The evolutionary path of the Sun has been described in some detail, and, subtle differences aside, it's been described as such for decades - the Earth-engulfing red giant stage, the helium flash, etc.. It would seem that the knowledge necessary to make such a prediction has been around since the 60s, if not earlier.

How do we know it will happen, and on the timescales described? If we make some measurements/estimations of the mass and composition of the Sun, and use our understanding of nuclear physics - energy of fusion and so forth, and an understanding of Newtonian physics (or do we have to invoke Einstein?), do the predictions just inevitably fall out?

Could the predictions be wrong? Is there any significant measure of uncertainty, perhaps due to sensitivity of certain calculations to initial conditions, etc?

Is the red giant future of our Sun a firm conclusion, or just a likely possibility among a range of others and commonly talked about merely because it seems the most likely one?

  • $\begingroup$ You seem to be drifting off into metaphysical philosophy here. We build models based on observation,then see if those models fit to what happens in future observations. No more, no less. $\endgroup$ Mar 28, 2017 at 17:36
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    $\begingroup$ I'm voting to close this question as off-topic because this is not about astronomy but rather about the scientific method. $\endgroup$ Mar 28, 2017 at 17:37
  • $\begingroup$ The point of my question centers on the confidence which can be placed in extrapolating physics I presume can be verified in a lab to a vast scale and an environment totally unlike anything on Earth or in any lab at the time these predictions were first made - before supercomputers and supercolliders(?) $\endgroup$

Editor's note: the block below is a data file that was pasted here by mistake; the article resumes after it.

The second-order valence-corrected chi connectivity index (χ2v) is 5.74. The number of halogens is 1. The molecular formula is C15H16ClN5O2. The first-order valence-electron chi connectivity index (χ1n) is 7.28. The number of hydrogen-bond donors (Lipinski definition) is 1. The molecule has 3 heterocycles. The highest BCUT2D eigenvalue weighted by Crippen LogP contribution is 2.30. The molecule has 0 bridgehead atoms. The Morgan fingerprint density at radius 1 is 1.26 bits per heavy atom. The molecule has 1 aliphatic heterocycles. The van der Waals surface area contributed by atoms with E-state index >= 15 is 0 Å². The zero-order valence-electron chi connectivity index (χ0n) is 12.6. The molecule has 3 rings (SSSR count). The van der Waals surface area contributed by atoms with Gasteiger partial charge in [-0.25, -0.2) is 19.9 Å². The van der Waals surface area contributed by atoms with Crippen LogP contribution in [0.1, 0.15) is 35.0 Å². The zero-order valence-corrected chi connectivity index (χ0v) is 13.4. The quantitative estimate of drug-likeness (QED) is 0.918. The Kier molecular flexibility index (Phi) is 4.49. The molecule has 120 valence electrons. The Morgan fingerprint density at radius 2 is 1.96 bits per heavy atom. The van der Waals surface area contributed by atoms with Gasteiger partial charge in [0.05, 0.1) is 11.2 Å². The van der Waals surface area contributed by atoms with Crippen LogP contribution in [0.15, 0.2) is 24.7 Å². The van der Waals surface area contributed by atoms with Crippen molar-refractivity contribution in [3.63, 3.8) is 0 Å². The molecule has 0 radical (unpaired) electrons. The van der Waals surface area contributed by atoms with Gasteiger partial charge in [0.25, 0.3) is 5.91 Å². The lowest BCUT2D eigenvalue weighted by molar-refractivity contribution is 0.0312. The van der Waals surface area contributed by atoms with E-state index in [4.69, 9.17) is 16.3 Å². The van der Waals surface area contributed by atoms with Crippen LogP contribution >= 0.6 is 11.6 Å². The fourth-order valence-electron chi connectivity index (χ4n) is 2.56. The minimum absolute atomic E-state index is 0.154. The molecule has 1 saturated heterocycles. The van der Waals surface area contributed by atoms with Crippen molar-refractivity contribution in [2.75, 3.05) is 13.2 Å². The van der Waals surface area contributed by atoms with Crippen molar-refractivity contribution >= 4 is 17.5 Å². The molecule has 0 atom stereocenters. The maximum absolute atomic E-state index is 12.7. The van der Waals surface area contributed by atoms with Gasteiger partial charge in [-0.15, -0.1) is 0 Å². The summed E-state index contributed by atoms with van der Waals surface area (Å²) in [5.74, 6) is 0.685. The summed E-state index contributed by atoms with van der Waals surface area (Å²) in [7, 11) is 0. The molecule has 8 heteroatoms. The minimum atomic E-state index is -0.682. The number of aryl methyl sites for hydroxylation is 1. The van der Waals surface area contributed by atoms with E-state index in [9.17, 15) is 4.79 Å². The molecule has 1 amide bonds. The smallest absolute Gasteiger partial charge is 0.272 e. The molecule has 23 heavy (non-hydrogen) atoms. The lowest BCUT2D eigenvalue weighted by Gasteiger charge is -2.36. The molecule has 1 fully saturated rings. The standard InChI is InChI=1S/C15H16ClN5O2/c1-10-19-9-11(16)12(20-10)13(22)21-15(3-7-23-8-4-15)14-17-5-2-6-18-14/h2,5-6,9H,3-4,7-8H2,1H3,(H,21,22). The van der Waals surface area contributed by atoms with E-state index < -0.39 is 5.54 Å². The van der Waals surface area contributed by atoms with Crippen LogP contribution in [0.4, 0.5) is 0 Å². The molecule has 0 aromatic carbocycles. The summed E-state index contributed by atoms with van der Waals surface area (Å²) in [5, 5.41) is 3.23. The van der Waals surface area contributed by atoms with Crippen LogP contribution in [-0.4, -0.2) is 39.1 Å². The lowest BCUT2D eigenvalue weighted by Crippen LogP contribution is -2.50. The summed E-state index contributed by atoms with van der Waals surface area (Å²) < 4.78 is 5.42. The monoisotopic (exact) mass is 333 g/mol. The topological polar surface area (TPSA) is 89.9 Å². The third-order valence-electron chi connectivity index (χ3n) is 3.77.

– Anthony X
    Mar 29, 2017 at 1:16
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    $\begingroup$ I've voted to leave this question open. As the existing answers should indicate, this question can only be answered via astronomy and physical phenomena, which should make it firmly on-topic here. $\endgroup$
    – HDE 226868
    Mar 29, 2017 at 1:36

3 Answers 3


The thing you are not taking into account is that our predictions for the future evolution of the Sun are not based on our understanding and observations of the Sun alone. They're based on our understanding and observations of all the stars we've ever looked at. The thing is, stars of the same mass and composition must necessarily evolve in the same way. So we can look out at other stars and find some which are more or less the same as our own, but might be farther along the evolutionary track. We can study these stars and see what is happening to them. By conglomerating a lot of data about many stars at many different points in their evolutionary life cycle, we can put a coherent picture together for our own Sun.

Scientists have spent a lot of effort to create stellar evolutionary models. To do this, they put together the multitudinous information gleaned from the tens of millions of stars we've observed, add in a lot of math and physics representing the physical processes occurring in these stars and what you find is that the "predictions just inevitably fall out". There are many stellar evolutionary code bases out there you can find. For example, Pols et al. 1998 applied stellar evolutionary code to clusters of stars. A figure pulled from their paper is shown below. It shows a Color-Magnitude diagram of the M67 open cluster of stars, along with predictions of the evolutionary track of those stars. There's of course some variance as every star is not exactly the same, but overall, you can see that the stars follow the predicted evolutionary track pretty well.

enter image description here